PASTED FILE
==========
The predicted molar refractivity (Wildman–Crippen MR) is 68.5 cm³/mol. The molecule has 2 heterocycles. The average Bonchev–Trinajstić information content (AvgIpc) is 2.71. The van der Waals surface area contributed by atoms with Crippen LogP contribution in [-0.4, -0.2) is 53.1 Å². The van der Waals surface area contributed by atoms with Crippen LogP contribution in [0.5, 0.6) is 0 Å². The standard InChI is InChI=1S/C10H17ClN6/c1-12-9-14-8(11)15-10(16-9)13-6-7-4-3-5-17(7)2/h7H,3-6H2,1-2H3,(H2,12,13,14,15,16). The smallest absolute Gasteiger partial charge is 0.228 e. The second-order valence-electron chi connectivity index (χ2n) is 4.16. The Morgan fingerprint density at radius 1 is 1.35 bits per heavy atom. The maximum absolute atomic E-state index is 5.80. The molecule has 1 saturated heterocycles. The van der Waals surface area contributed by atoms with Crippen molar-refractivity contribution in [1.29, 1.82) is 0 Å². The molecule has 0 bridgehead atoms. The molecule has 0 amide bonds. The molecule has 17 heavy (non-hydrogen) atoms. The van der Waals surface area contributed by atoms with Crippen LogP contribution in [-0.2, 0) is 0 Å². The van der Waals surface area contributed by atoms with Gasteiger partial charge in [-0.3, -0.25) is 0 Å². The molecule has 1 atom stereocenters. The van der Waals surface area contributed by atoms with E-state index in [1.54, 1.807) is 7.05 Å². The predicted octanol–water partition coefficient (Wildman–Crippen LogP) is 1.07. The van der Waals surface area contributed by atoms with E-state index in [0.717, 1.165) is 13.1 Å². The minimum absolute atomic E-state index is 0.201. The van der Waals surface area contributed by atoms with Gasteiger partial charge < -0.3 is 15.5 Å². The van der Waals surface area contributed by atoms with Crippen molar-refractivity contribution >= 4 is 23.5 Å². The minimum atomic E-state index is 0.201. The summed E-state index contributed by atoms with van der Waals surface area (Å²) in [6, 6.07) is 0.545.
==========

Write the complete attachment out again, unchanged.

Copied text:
The predicted molar refractivity (Wildman–Crippen MR) is 68.5 cm³/mol. The molecule has 2 heterocycles. The average Bonchev–Trinajstić information content (AvgIpc) is 2.71. The van der Waals surface area contributed by atoms with Crippen LogP contribution in [-0.4, -0.2) is 53.1 Å². The van der Waals surface area contributed by atoms with Crippen LogP contribution in [0.5, 0.6) is 0 Å². The standard InChI is InChI=1S/C10H17ClN6/c1-12-9-14-8(11)15-10(16-9)13-6-7-4-3-5-17(7)2/h7H,3-6H2,1-2H3,(H2,12,13,14,15,16). The smallest absolute Gasteiger partial charge is 0.228 e. The second-order valence-electron chi connectivity index (χ2n) is 4.16. The Morgan fingerprint density at radius 1 is 1.35 bits per heavy atom. The maximum absolute atomic E-state index is 5.80. The molecule has 1 saturated heterocycles. The van der Waals surface area contributed by atoms with Crippen molar-refractivity contribution in [1.29, 1.82) is 0 Å². The molecule has 0 bridgehead atoms. The molecule has 0 amide bonds. The molecule has 17 heavy (non-hydrogen) atoms. The van der Waals surface area contributed by atoms with Crippen LogP contribution in [-0.2, 0) is 0 Å². The van der Waals surface area contributed by atoms with Gasteiger partial charge in [-0.3, -0.25) is 0 Å². The molecule has 1 atom stereocenters. The van der Waals surface area contributed by atoms with E-state index in [1.54, 1.807) is 7.05 Å². The predicted octanol–water partition coefficient (Wildman–Crippen LogP) is 1.07. The van der Waals surface area contributed by atoms with E-state index in [0.717, 1.165) is 13.1 Å². The minimum absolute atomic E-state index is 0.201. The van der Waals surface area contributed by atoms with Gasteiger partial charge < -0.3 is 15.5 Å². The van der Waals surface area contributed by atoms with Crippen molar-refractivity contribution >= 4 is 23.5 Å². The minimum atomic E-state index is 0.201. The summed E-state index contributed by atoms with van der Waals surface area (Å²) in [6, 6.07) is 0.545.